National Coalition of Latino Clergy and Christian Leaders et al v. Arizona, State of et al

Filing 35

First MOTION to Amend/Correct 13 Amended Complaint, by Carmen Galindo, Moises Herrera, Fermin Leon, Laura Madera, National Coalition of Latino Clergy and Christian Leaders, Joe Rivera, Manuel Siguenza, Unknown Parties. (Attachments: # 1 Exhibit - Proposed Second Amended Complaint (Redlined), # 2 Exhibit - Proposed Second Amended Complaint (Clean Copy))(Galloni, Tania)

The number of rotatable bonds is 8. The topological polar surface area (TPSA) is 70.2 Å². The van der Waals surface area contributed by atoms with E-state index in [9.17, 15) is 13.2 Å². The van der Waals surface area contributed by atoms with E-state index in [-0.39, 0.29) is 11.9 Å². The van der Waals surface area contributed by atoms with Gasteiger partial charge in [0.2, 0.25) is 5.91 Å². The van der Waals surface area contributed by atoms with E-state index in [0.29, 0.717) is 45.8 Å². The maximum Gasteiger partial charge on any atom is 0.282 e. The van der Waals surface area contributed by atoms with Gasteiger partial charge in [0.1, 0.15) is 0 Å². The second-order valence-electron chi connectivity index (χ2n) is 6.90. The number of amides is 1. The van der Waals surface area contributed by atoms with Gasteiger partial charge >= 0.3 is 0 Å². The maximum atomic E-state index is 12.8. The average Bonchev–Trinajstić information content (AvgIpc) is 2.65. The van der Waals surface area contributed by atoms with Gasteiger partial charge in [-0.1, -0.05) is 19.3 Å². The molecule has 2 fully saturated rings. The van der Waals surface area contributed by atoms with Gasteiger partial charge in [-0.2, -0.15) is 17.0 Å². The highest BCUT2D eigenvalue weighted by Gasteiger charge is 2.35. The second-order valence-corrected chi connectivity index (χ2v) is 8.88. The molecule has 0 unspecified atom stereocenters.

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National Coalition of Latino Clergy and Christian Leaders et al v. Arizona, State of et al Doc. 35 Att. 2 1 2 3 4 5 6 7 8 9 10 11 12 13 14 15 16 17 18 19 20 21 22 23 24 25 26 27 28 29 30 31 32 33 34 35 36 37 38 39 40 41 42 43 44 45 46 47 48 Tania Galloni Fla. Bar. No. 619221 FLORIDA IMMIGRANT ADVOCACY CENTER 3000 Biscayne Blvd., Ste. 400 Miami, Florida 33137 Telephone: 305.573-1106 Facsimile: 305.576.6273 Email: tgalloni@fiacfla.org Ben R. Miranda Arizona Bar No. 9515 826 West 3rd Avenue Phoenix, Arizona 85003 Telephone: 603.252.7555 William J. Sanchez- Fla. Bar No. 749060 Sanchez Law, LLC 12600 SW 120th St., Suite 106 Miami, FL 33186 Telephone: 305.232.8889 Facsimile: 305.232.8819 Email: imiglaw@aol.com ATTORNEYS FOR PLAINTIFFS UNITED STATES DISTRICT COURT DISTRICT OF ARIZONA NATIONAL COALITION OF LATINO CLERGY AND CHRISTIAN LEADERS ("CONLAMIC"), PHOENIX, ARIZONA, LA HERMOSA CHURCH, LAURA MADERA, CARMEN GALINDO, MANUEL SIGUENZA, ) MOISES HERRERA, JOE RIVERA, JANE DOE, AND JOHN DOE'S 1-3, INDIVIDUALLY AND ON BEHALF OF ALL THOSE SIMILARY SITUATED, PLAINTIFFS, v. STATE OF ARIZONA, GOVERNOR JAN BREWER, TERRY GODDARD, ARIZONA ATTORNEY GENERAL, IN HIS OFFICIAL CAPACITY, JOSEPH ARPAIO, MARICOPA COUNTY SHERIFF, IN HIS OFFICIAL CAPACITY, RICHARD M. ROMLEY, ) ) ) ) ) ) ) ) ) ) ) ) ) ) ) ) CASE NO. 2:10-cv-943 SECOND AMENDED COMPLAINT FOR DECLARATORY AND INJUNCTIVE RELIEF MARICOPA COUNTY ATTORNEY, IN HIS ) ) Dockets.Justia.com 1 2 3 4 5 6 7 8 9 10 11 12 13 14 15 16 17 18 19 20 21 22 23 24 25 26 OFFICIAL CAPACITY, DEFENDANTS. _______________________________________________/ ) ) ) I. PRELIMINARY STATEMENT 1. This action is brought on behalf of U.S. citizens, a U.S. non-profit corporation, legal U.S. residents and aliens seeking judicial clarification of the jurisdiction, authority, and constitutional rights of the state of Arizona ("Arizona"), in adopting and enforcing an immigration law known as S.B. 1070. If the law is found to be unconstitutional or in any other way illegal, we respectfully request injunctive relief ordering Arizona to cease and desist enforcement of the law. Specifically, Plaintiffs challenge Sections 1, 2, 3, 5, 6 and 10 of S.B. 1070, as amended by H.B. 2162, as unlawful, unconstitutional and preempted by federal law. 2. The Supremacy Clause of the U.S. Constitution provides that federal laws and treaties are "the supreme law of the land." While federal and state power to regulate certain matters is concomitant, the Supreme Court has long recognized that the regulation of immigration "is unquestionably exclusively a federal power," Delanas v. Bica, 424 U.S. 351, 354 (1976). In Hines v. Davidowitz, 312 U.S. 52 (1941), the Supreme Court ruled that enforcement of a Pennsylvania statute requiring the registration of aliens was precluded by the Federal Alien Registration Act of 1940, which established a comprehensive federal scheme for the registration of aliens. 3. The Immigration and Nationality Act ("INA") vests authority in the Attorney General and Secretary of Homeland Security to administer and enforce all laws relating 2 1 2 3 4 5 6 7 8 9 10 11 12 13 14 15 16 17 18 19 20 21 22 23 to immigration and naturalization, including determinations regarding the immigration status of aliens. As such, states and localities are preempted by federal law from making their own independent assessment as to whether an alien has committed an immigration violation and imposing penalties against such aliens (along with persons who have provided them with assistance) on the basis of that assessment. Such authority is conferred exclusively to designated federal authorities by the INA. 4. Arizona's law is unconstitutionally vague and ambiguous. It does not afford individuals adequate notice of what conduct is prohibited. It also does not provide a mechanism to determine whether an immigration violation has occurred, when or whether reasonable suspicion exists to question, arrest or detain an individual, or whether someone has committed a public offense that makes the person removable. The State of Arizona and its agents cannot make these determinations without running afoul of federal law and the U.S. Constitution. 5. The Arizona law's reliance on federal agents to "ascertain" someone's immigration status is not a reliable mechanism for this purpose, as the federal government's databases are notoriously out-of-date and unreliable. In many instances, individuals have been afforded immigration relief that the databases simply do not reflect. It is therefore likely that under S.B. 1070, local law enforcement will unlawfully detain or arrest individuals who have legal status, even though they ultimately will not prevail in the prosecution of any offense under the Arizona law. 3 1 2 3 4 5 6 7 8 9 10 11 12 13 14 15 16 17 18 19 20 21 22 23 6. Countless Arizona residents have moved out of the state due to fear that local authorities will begin implementing S.B. 1070. The plaintiffs are being denied their constitutional rights as the law violates the preemption clause, is unconstitutionally vague, will lead to National origin and race discrimination and will cause unlawful questioning, detention, and arrests. 7. The Department of Homeland Security's 287(g) is a federal program that allows certain state and local law enforcement agencies to engage in federal immigration enforcement activities, when such authority is expressly delegated by the federal government. The federal government has permitted several Arizona law enforcement agencies to participate in the 287(g) program, including Maricopa County. The 287(g) program, as implemented by Arizona local law enforcement agencies, including Maricopa County, has led to illegal racial profiling and civil rights abuses while diverting scarce resources from traditional local law enforcement functions. A report released earlier this year by the DHS Office of Inspector General (OIG) affirmed the concerns with the 287(g) program. The DHS OIG report found a lack of federal oversight, training and other failures in the 287(g) program and made it clear that the program does not have adequate safeguards against racial profiling and other civil rights abuses. Many state and local agencies accepted for the program have a documented history of serious allegations of constitutional violations. Arizona's recently-enacted immigration law is an extension of these unconstitutional and unlawful practices. It empowers local law enforcement throughout the state to execute these important federal immigration powers without the Congressionally-mandated federal authorization, oversight, training and accountability, 4 1 2 3 4 5 6 7 8 9 10 11 12 13 14 15 16 17 18 19 20 21 22 23 which can only lead to more racial profiling and other civil rights abuses, including unlawful detentions. 8. Plaintiffs include La Hermosa Church, whose primary purpose is to promote Christian values and spread the gospel of Jesus Christ. La Hermosa Church serves the Latino community in Phoenix, and its membership is predominantly Latino. The transportation and harboring provisions of S.B. 1070 violate Plaintiffs' freedom of religion and association by interfering with their ability to reach out to and embrace all members of the community; bring members of the community into the Church; minister to the poor, sick and elderly; promote and perform acts of charity; nurture families; and provide food, shelter and access to services, including by transportation, to those need--all regardless of immigration status. Also, because of the documentation requirements and criminal penalties imposed by S.B. 1070, certain parishioners will be unable or unwilling to leave their houses to come to the Church, which interferes with the Church and its members' right to freedom of association in the practice of their religion. II. JURISDICTION AND VENUE 9. This Court has jurisdiction under its general federal question jurisdiction 28 U.S.C. 1331, and specific jurisdiction over claims arising under the Immigration and Nationality Act 8 U.S.C 1329. 10. The District of Arizona is the proper venue for this action pursuant to 28 U.S.C. 1391 (e), as it is here where the Defendants' policies and practices have been implemented. 5 1 2 3 4 5 6 7 8 9 10 11 12 13 14 15 16 17 18 19 20 21 22 23 11. III. STANDING Plaintiffs have standing to commence this action as they are individuals and organizations which will suffer irreparable personal, constitutional and economic harm as a result of the state's unconstitutional and unlawful actions. 12. The Defendants' policy also causes and prolongs the separation of family members. Plaintiffs have a particular interest in preserving their family units. (See Abourzek v. Reagan, 785 F. 2d 1043, 251 U.S App. D.C. 355 (1985); Clark v. Securities (Indus) Ass'n. 479 U.S. 388, 395-96, 107 S. Ct. 750, 754, 93 L.E.d. 2d 757 (1987)). H.R. Rep No. 1365,82d Cong., 2d Sess. (1952) reprinted in 1952 U.S.C. C.A.N. 1653, 1680. Additionally, although there is indirect precedent, there is no controlling decision regarding such a law. 13. President Barack Obama recently mentioned that the Department of Justice is investigating potential civil rights violations inherent in the new Arizona law. IV.PARTIES Individual Plaintiffs And Their Factual Allegations 14. Joe Rivera ("Joe") owns a business that caters primarily to Latinos and his business will drop by at least 60% if this law goes into effect. 15. Plaintiff Pastor Moises Herrera ("Pastor Herrera") is a resident of Pheonix. Pastor Herrera owns 3 Spanish language radio stations. His listeners are all Hispanic and he will lose the large majority of his listeners if the challenged provisions of S.B. 1070 are not declared invalid and enjoined, because many will move out of Arizona out of fear of arrest, detention or prosecution under the new law. Pastor Herrera is also a well known Pastor with thousands of church members that are all Hispanic, in a church he has spent 6 1 2 3 4 5 6 7 8 9 10 11 12 13 14 15 16 17 18 19 20 21 22 23 years building. Unless the challenged provisions of S.B. 1070 are declared invalid and enjoined, he will lose a great percentage of his church members and donations to the church, and his church will fail. 16. Manuel Siguenza ("Manuel") has owned a large car sales business for 16 years that pays between $200,000 and $350,000 dollars a year in taxes to the State of Arizona. His business is in a primarily Latino neighborhood and his clients are predominantly Latinos. He will lose the majority of his business and he will have to close his business, if the challenged provisions of S.B. 1070 are not declared invalid and enjoined. Manuel is an Immigrant from El Salvador who is now a U.S. Citizen. He has one son who has graduated from Arizona State University and another currently attending high school. Manuel fears that because he looks Latino he may be stopped because of the color of his skin. He fears that his rights may be violated. 17. Carmen Galindo ("Carmen") is a lawful permanent resident and speaks English with an accent. She appears to be Latina and is afraid that if she gets pulled over she will be racially profiled and damaged by being required to produce her permanent residence card. If she forgets it she would be charged with a crime according with this law. She is a member of CONLAMIC, and does countless hours of Christian community service every week. Unless the law is permanently enjoined and declared invalid, Plaintiff Galindo expects to be questioned, detained or arrested. She is also a business owner who stands to lose clientele and suffer economic harm as a result of Latinos leaving the State of Arizona out of fear of the new law 18. Laura Madera ("Laura") is a lawful permanent resident who fears being racially profiled because she is and appears Latina, and will be harmed if required to produce her 7 1 2 3 4 5 6 7 8 9 10 11 12 13 14 15 16 17 18 19 20 21 22 permanent residence card. If she forgets it she would be charged with a crime according with this law. Laura is pregnant and the father of the child lives with her and is currently her domestic partner. He is undocumented and is in process of legalizing. Her pregnancy would be at risk if her common law husband were to be arrested, detained or deported. Unless the law is permanently enjoined and declared invalid, Plaintiff fears she and her husband will be arrested, and that her family will be harmed and forced to leave the area. 19. Plaintiff Manuel Siguenza ("Siguenza") is a resident of Arizona. Plaintiff Plaintiff Siguenza owns a car dealership that caters primarily to Latino customers. Siguenza already has lost much business, including prospective clients, due to the new law. Plaintiff Siguenza does not know the immigration status of his present clients, nor of the clients he lost. 20. Plaintiff Joe Rivera ("Rivera") is a resident of Mesa, Arizona. Plaintiff Rivera has a title/mortgage company, and has already lost clients due to the law, as Latinos have begun leaving Arizona out of fear of the new law. Upon information and belief, Plaintiff Rivera has lost prospective clients due to the law. 21. In the course of their businesses, Plaintiffs Siguenza and Rivera each allow Latino clients into the buildings of their businesses without regard to the client's immigration status, whether the client is in possession of alien registration documents, or how the client entered the United States. It is difficult if not impossible for Plaintiffs Siguenza and Rivera to determine whether each of their clients is or is not an "authorized alien" as defined by the law. Plaintiffs Siguenza and Rivera have no expertise in applying immigration law or making immigration status determinations. As a result of S.B. 1070, 8 1 2 3 4 5 6 7 8 9 10 11 12 13 14 15 16 17 18 19 20 21 22 23 these Plaintiffs risk questioning, arrest, detention and/or prosecution for violating the provisions related to harboring an "unlawful alien." See A.R.S. 13-2929. 22. Plaintiffs Siguenza and Rivera also transport Latino clients in the course of their businesses to different locales. Plaintiffs now risk being unlawfully questioned, arrested, detained or charged with violation of the provision in S.B. 1070 related to transporting "unlawful aliens" because they do not know, do not ask, and do not care to know the immigration status of their clients, whether the client is in possession of alien registration documents, or how the client entered the United States. 23. See A.R.S. 13-2929. Since the law was signed, Plaintiffs Siguenza and Rivera have lost approximately 80% of their businesses as a result of S.B. 1070. 24. Unless the law is permanently enjoined and declared invalid, Plaintiffs Siguenza and Rivera are likely to incur significant monetary fines for violating the law. Even prior to being fined they will have to close their businesses due to the negative impact brought on by the law. 25. Plaintiff John Doe 1 was approved refugee status last year. Under federal immigration law, he is not required to carry an alien registration document. He is afraid of being arrested because he looks Latino and is an immigrant, but has no alien registration document to show law enforcement when required to produce one. His children have the same status. Unless the law is enjoined, he will not take his children to school or go to work as he is afraid of being arrested. 26. Plaintiff John Doe 2 is an adult. He works in, and obtains goods and services in, Phoenix, Arizona. Plaintiff John Doe 2 lost his Green Card. He has filed an application to replace his Green Card. Plaintiff John Doe 2 has no other way to prove his 9 1 2 3 4 5 6 7 8 9 10 11 12 13 14 15 16 17 18 19 20 21 22 23 immigration status. Plaintiff John Doe 2 will be unable to prove that he is not an "unauthorized alien" as that term is defined under the law until he receives his replacement Green Card. Unless the law is permanently enjoined and declared invalid, Plaintiff John Doe 2 will be unable to rent, work, or obtain goods and services in Phoenix because he cannot prove his immigration status. 27. Plaintiff John Doe 3 is currently employed and is a U.S. citizen. He lost his passport. Plaintiff John Doe 3 was born in the United States. In accordance with the new Arizona law, Plaintiff John Doe 3 is required to carry proof of his legal status in the US. If he is stopped by police and asked for proof of residency, he can only show his driver's license and birth certificate. He does not know whether he would have to notarize his birth certificate in order to authenticate it. He is afraid of being arrested as he looks Latino. 28. Plaintiff Jane Doe is a citizen of the United States born in Puerto Rico. Her only English-language form of identification is a Social Security card. Plaintiff Jane Doe speaks very little English. Plaintiff Jane Doe is afraid she will be arrested if she leaves her home as she appears to be Latina. As a U.S.-born U.S. Citizen, Jane Doe's status cannot be ascertained by direct or indirect reliance on the federal government's immigration databases because these maintain data only on immigrants, not U.S.-born citizens. Jane Doe requires constant visits to the doctor, but is afraid of leaving her home. Unless the law is permanently enjoined and declared invalid, Plaintiff Jane Doe will be unable to live, work, or obtain goods and services in Phoenix, Arizona. 29. Plaintiffs Siguenza, Rivera, Herrera, Galindo, Madera, and John Does 1-3 and Jane Doe are collectively referred to herein as "Individual Plaintiffs." 10 1 2 3 4 5 6 7 8 9 10 11 12 13 14 15 16 17 18 19 20 21 30. All Individual Plaintiffs desire to continue to live and work in Arizona but will be unable to do so without fear and risk of unlawful questioning, arrest and detention unless the challenged provisions of S.B. 1070 are declared invalid and permanently enjoined. Organizational Plaintiffs And Their Factual Allegations 31. Plaintiff La Hermosa Church ("La Hermosa") is an Arizona non-profit organization. La Hermosa's primary purpose is to promote Christian values and spread the gospel of Jesus Christ. 32. As a Church, La Hermosa's religious mission is to reach out to and embrace all members of the community; bring members of the community into the Church; minister to the poor, sick and elderly; promote and perform acts of charity; nurture families; and provide food, shelter and access to services, including by transportation, to those need--all regardless of immigration status. 33. In order to comply with the challenged provisions of S.B. 1070, however, the Church and its parishioners will have to go against their religious beliefs by limiting certain of their activities (such as providing shelter and transportation to those in need) based on an individual's immigration status, or risk prosecution for harboring or transporting individuals who are deemed "unauthorized aliens" or not carrying papers as required under the Arizona law. Also, because of the documentation requirements and criminal penalties imposed by S.B. 1070, certain parishioners will be unable or unwilling to leave their houses to come to the Church, which interferes with the Church and its members' right to freedom of association in the practice of their religion. 11 1 2 3 4 5 6 7 8 9 10 11 12 13 14 15 16 17 18 19 20 21 22 23 34. As a result of S.B. 1070, the Church has had to divert resources from its religious mission to defending against the harms caused by this legislation both to the Church and to the community it serves. 35. La Hermosa does not require its members to prove their citizenship, residency or immigration status as a condition to membership. The law has created great hostility towards the Latino community in Arizona and therefore adversely affects the work La Hermosa performs in Phoenix and for Phoenix residents, forcing it to divert resources away from its mission. La Hermosa's membership and constituency (herein, collectively "members") includes individuals - many but not all of whom are Latino - who reside and who are employed in and around Phoenix, some of whom have school-aged children. The membership includes persons who have Spanish as their native tongue with a limited proficiency in English. The interests La Hermosa seeks to protect through this action are germane to its purpose, and neither the claims asserted nor the relief requested herein require the personal participation of La Hermosa's members. 36. Plaintiff CONLAMIC Arizona is an Arizona non-profit organization, doing business in Arizona. CONLAMIC has over 30,000 affiliated churches throughout the United States. 37. CONLAMIC's mission is to educate and empower Latino churches throughout the United States so they can bring about effective Christian leadership in their communities. Affiliated with over 30,000 Latino churches throughout the country, CONLAMIC serves as a clearinghouse for information on issues that matter most to these churches, including Christian education and values. CONLAMIC does not require its individual members to prove their citizenship, residency or immigration status as a 12 1 2 3 4 5 6 7 8 9 10 11 12 13 14 15 16 17 18 19 20 21 22 23 condition to membership. The law has generated great hostility towards the Latino community in Arizona and therefore adversely affects the work CONLAMIC performs in Arizona and for Arizona businesses and residents. As a result of Arizona's new law, CONLAMIC has been forced to divert its resources away from its core mission to spend countless hours educating members about the effects and impact of the law. 38. CONLAMIC's membership and constituency (herein, collectively "members") includes individuals many, but not all, are Latino or who service Latino and other customers -who reside or operate businesses in and around Arizona, some of whom have school-aged children. The membership includes over 300 Arizona Pastors. 39. CONLAMIC's membership includes individuals who have Spanish as their native tongue with a limited proficiency in English. 40. The interests CONLAMIC seeks to protect through this action are germane to its purpose, and neither the claims asserted nor the relief requested herein require the personal participation of CONLAMIC's members. Defendants 41. At all relevant times described herein, Arizona acted through its duly authorized agent Governor Jan Brewer, and any other state employees she may designate in accordance with Arizona law. 42. At all times alleged herein, Arizona's officials, employees and agents were acting under color of state law. 43. 44. Defendant Arizona is a state of the USA. Defendant Jan Brewer is the governor of Arizona and is being sued in her official capacity. 13 1 2 3 4 5 6 7 8 9 10 11 12 13 14 15 16 17 18 19 20 21 22 23 45. Defendant Terry Goddard is the Attorney General for the State of Arizona. As such, Defendant Goddard is responsible for the enforcement of SB 1070 within the state of Arizona. Defendant Goddard is sued in his official capacity. 46. Defendant Sheriff Joseph Arpaio is the County Sheriff of Maricopa County, Arizona. As such, Defendant Arpaio is responsible for the enforcement of SB 1070 within Maricopa County. Defendant Arpaio is sued in his official capacity. 47. Defendant Richard M. Romley is the County Attorney of Maricopa County, Arizona. As such, Defendant Romley is responsible for the enforcement of SB 1070 within Maricopa County. Defendant Romley is sued in his official capacity. DECLARATORY AND INJUNCTIVE RELIEF ALLEGATIONS Plaintiffs reallege and incorporate paragraphs 1 through 47 inclusive and allege: 48. There exists confusion as to Arizona's authority to pass and enforce the challenged provisions of S.B. 1070 and whether the statute is otherwise unlawful and/or unconstitutional. 49. WHEREFORE, Plaintiffs seek judicial clarification of the Arizona law. An actual and substantial controversy exists between Plaintiffs and Defendants as to their respective legal rights and duties. Plaintiffs contend that Defendants' actions violate the constitutional rights of Plaintiffs and the proposed class. In violating Plaintiffs' rights under the U.S. Constitution and federal statues, Defendants are acting under color of law. The Arizona law, and Defendants' policies, practices and procedures implementing them, have caused and will continue to cause irreparable injury to Plaintiffs and the proposed class. Plaintiffs and the proposed class have no plain, speedy and adequate remedy at law 14 1 2 3 4 5 6 7 8 9 10 11 12 13 14 15 16 17 18 19 20 21 22 23 against the Arizona law and Defendants' policies, practices and procedures implementing them. CLAIMS FOR RELIEF COUNT I . VIOLATION OF SUBSTANTIVE DUE PROCESS 14TH AMENDEMENT 50. herein. 51. The Fourteenth Amendment to the U.S. Constitution provides that "No State The foregoing allegations are repeated and incorporated as though fully set forth shall. . . deprive any person of life, liberty, or property, without due process of law . . . ." Plaintiffs have a liberty interest in being free from unlawful, discriminatory or arbitrary questioning, arrest and detention by local law enforcement. 52. For example, A.R.S 13-3883 grants Arizona police officers authority to conduct warrantless arrests of persons whom the officer has probable cause to believe have committed any public offense that makes those persons deportable. This appears to be an attempt to create a completely independent state arrest authority for administrative violations of federal law. In essence, it is the "criminalization" of certain portions of immigration law, which, in and of itself, is civil. The issue was previously addressed in Gonzales v. City of Phoenix, 722 F.2d 468 (9th Cir 1983) (overruled in part on other grounds by Hodgers-Durgin v. de la Vina, 199 F.3d 1037 (9th Cir. 1999)). The Ninth Circuit held that while Arizona could authorize Peoria to enforce the criminal provisions of the immigration law, the court "firmly emphasize[d] that this authorization is limited to criminal violations. Many of the problems arising from implementation of the City's written policies have derived from a failure to distinguish between civil and criminal 15 1 2 3 4 5 6 7 8 9 10 11 12 13 14 15 16 17 18 19 20 21 22 violations of the Act." 722 F.2d at 476. This portion of the Arizona law attempts to criminalize civil administrative violations of federal law. It will lead to countless arrests of individuals who are undocumented but have not violated criminal provisions of the immigration law. 53. Additionally, Section 2 of S.B. 1070 permits state and local law enforcement officials to seize, detain, arrest and transfer individuals without appropriate procedures, thereby depriving Plaintiffs of their liberty without due process of law. Section 2 is also unconstitutionally vague. The terms "reasonable suspicion," "reasonable attempt," "unlawfully present" and "determine the immigration status" fail to provide meaningful guidance to law enforcement officers as to how to implement this provision, creating an unacceptable risk of arbitrary and discriminatory enforcement. The provision of Section 5 that makes it unlawful for any person who is "in violation of a criminal offense" to transport or move "an alien" in Arizona "in furtherance of the [person's] illegal presence" with knowledge or reckless disregard that "the alien has come to, has entered or remains in the United States in violation of law," is vague and violates due process. Section 10's use of these terms is also vague and unconstitutional. 54. The provision of Section 5 that makes it unlawful for any person who is "in violation of a criminal offense" to conceal, harbor or shield from detection "an alien" in "any place," including "any building or any means of transportation," with knowledge or reckless disregard that "the alien has come to, has entered or remains in the United States in violation of law," is vague and violates due process. Section 10's use of these terms is also vague and unconstitutional. 16 1 2 3 4 5 6 7 8 9 10 11 12 13 14 15 16 17 18 19 20 21 22 23 55. The phrase "the alien has come to, has entered or remains in the United States in violation of law," is also unduly broad, as some immigrants enter the United States unlawfully but subsequently acquire lawful immigration status. The phrase's vagueness and ambiguity fail to provide sufficient notice of what is prohibited in order to allow individuals to conform their conduct to the requirements of the law, and to prevent arbitrary and discriminatory enforcement. 56. Section 6 of S.B. 1070 is unconstitutionally vague as well. The terms "any public offense that makes the person removable" are not defined, do not provide meaningful standards, require a federal immigration determination regarding removability that local law enforcement are not equipped or authorized to make, and vest officers with unbridled discretion, creating an unacceptable risk of arbitrary and discriminatory stops, detentions and arrests. COUNT II. VIOLATION OF SUPREMACY CLAUSE 57. The foregoing allegations sections are repeated and incorporated as though fully set herein. 58. The Supremacy Clause mandates that federal law preempts state law in any area over which Congress expressly or impliedly has reserved exclusive authority, which is constitutionally reserved to the federal government, or where state law conflicts or interferes with federal law. 59. Sections 1, 2, 3, 5, 6 and 10 of S.B. 1070, as amended by H.B. 2162, are unconstitutional and preempted by federal law because they attempt to regulate immigration, conflict with federal laws and policies, usurp powers exclusively vested in the federal government, attempt to legislate in fields occupied by the federal government, 17 1 2 3 4 5 6 7 8 9 10 11 12 13 14 15 16 17 18 19 20 21 22 impose burdens and penalties on legal residents not authorized by and contrary to federal law, and unilaterally imposes burdens on the federal government's resources. 60. For example, Section 1 expresses the legislature's intent to regulate immigration, criminalize civil provisions of federal immigration law, and adopt an immigration policy that conflicts with the federal government's immigration policies and priorities, each in violation of the Supremacy Clause. 61. Sections 2, 3 and 6 grant local law enforcement officers powers over enforcement of federal immigration law, including the power to interrogate, arrest and detain aliens relative to their immigration status. The power to enforce federal immigration law, however, is exclusively the province of federal authorities, as Congress has demonstrated through comprehensive legislation occupying the field of immigration enforcement. See, e.g., 8 U.S.C. 1357(g). The powers to question an individual about his or her immigration status, to detain an individual pending a determination of immigration status, and to arrest those in violation of immigration laws are powers that Congress has expressly conferred only to federal immigration officers and their agents. See 8 U.S.C. 1226 (detention and apprehension of aliens); id. 1231 (detention and removal of aliens ordered removed); id. 1357(a)(1)-(2) (power of authorized immigration officers to interrogate and arrest aliens). The state's attempt to confer these powers on state and local law enforcement burdens and conflicts with federal law, and regulates the field of immigration law enforcement which Congress has intended to occupy. 62. Sections 3, 5 and 10 aim to create state penalties and lead to state prosecutions for violation of federal laws, intruding on federal law regulating that conduct under the 18 1 2 3 4 5 6 7 8 9 10 11 12 13 14 15 16 17 18 19 20 21 22 23 circumstances and in the manner deemed appropriate by Congress, see e.g., 8 U.S.C. 1324(a)(1)(A)(ii)-(iv), and imposing impermissible burdens and penalties. 63. Section 5's provisions criminalizing the harboring and transporting of certain aliens further conflicts with federal law by failing to exempt bona fide religious denominations and their agents from its reach as the comparable federal statute does. See 8 U.S.C. 1324(a)(1)(C). COUNT III FIRST AMENDMENT; FREEDOM OF RELIGION, ASSOCIATION The foregoing allegations sections are repeated and incorporated as though fully set herein. 64. The First Amendment to the U.S. Constitution provides that "Congress shall make no law respecting an establishment of religion, or prohibiting the free exercise thereof; or abridging the freedom of speech, or of the press; or the right of the people peaceably to assemble, and to petition the Government for a redress of grievances." The First Amendment's guarantees are applied to the States through the Fourteenth Amendment. 65. The transportation and harboring provisions of S.B. 1070 violate the freedom of religion and association by interfering with La Hermosa Church's and other parishioners' ability to reach out to and embrace all members of the community; bring members of the community into the Church; minister to the poor, sick and elderly; promote and perform acts of charity; nurture families; and provide food, shelter and access to services, including by transportation, to those need---all regardless of immigration status. In order to comply with the challenged provisions of S.B. 1070, however, the Church and 19 1 2 3 4 5 6 7 8 9 10 11 12 13 14 15 16 17 18 19 20 21 22 23 parishioners will have to go against their religious beliefs by limiting certain of their activities (such as providing shelter and transportation to those in need) based on an individual's immigration status, or risk prosecution for harboring or transporting individuals who are deemed "unauthorized aliens" or not carrying papers as required under the Arizona law. Also, because of the documentation requirements and criminal penalties imposed by S.B. 1070, certain parishioners will be unable or unwilling to leave their houses to come to the Church, which interferes with the Church and its members' right to freedom of association in the practice of their religion. COUNT IV FOURTEENTH AMENDMENT; EQUAL PROTECTION The foregoing allegations are repeated and incorporated as though fully set forth herein. 66. The Fourteenth Amendment to the U.S. Constitution provides that "No State shall . . . deny to any person within its jurisdiction the equal protection of the laws." 67. S.B. 1070 was enacted with the purpose and intent to discriminate against racial and national origin minorities, including Latinos, on the basis of race and national origin. 68. S.B. 1070 impermissibly and invidiously targets Plaintiffs who are racial and national origin minorities, including Latinos, residing or traveling in Arizona and subjects them to stops, detentions, questioning, and arrests based on their race and/or national origin. 69. S.B. 1070 impermissibly deprives Plaintiffs who are racial and national origin minorities, including Latinos, residing or traveling in Arizona of the equal protection of the laws within the meaning of the Fourteenth Amendment to the U.S. Constitution. 20 1 2 3 4 5 6 7 8 9 10 11 12 13 14 15 16 17 18 19 20 21 22 23 24 25 26 70. Section 3 of S.B. 1070 impermissibly discriminates against non-citizen Plaintiffs on the basis of alienage and deprives them of the equal protection of the laws within the meaning of the Fourteenth Amendment to the U.S. Constitution. PRAYER FOR RELIEF WHEREFORE, in light of the foregoing facts and arguments, Plaintiffs reallege and incorporate paragraphs 1 through 70 inclusive and file this and request that this court: a. Assume jurisdiction over this matter; b. Declare that the Arizona law is unconstitutional under the Supremacy clause, the Due Process Clause of the Fourteenth Amendment, the Equal Protection Clause and the First Amendment's right to freedom of religion and association; c. Declare that the law is preempted by federal law and the plenary power of Congress to regulate immigration; d. Enjoin Defendants from enforcing the law; e. Grant Plaintiffs' reasonable attorneys' fees, costs, and other expenses pursuant to 42 U.S.C. 1988; and f. Grant such other relief as the Court may deem appropriate. Dated: August 25, 2010 NATIONAL COALITION OF LATINO CLERGY AND CHRISTIAN LEADERS ("CONLAMIC') PHOENIX, ARIZONA, ET AL. 21 1 2 3 4 5 6 7 8 9 10 11 12 13 14 15 RESPECTFULLY SUBMITTED, /s/ Tania Galloni FLORIDA IMMIGRANT ADVOCACY CENTER /s/ Ben R. Miranda LAW OFFICE OF BEN R. MIRANDA /s/ William J. Sanchez SANCHEZ LAW, LLC Attorneys for Plaintiffs 22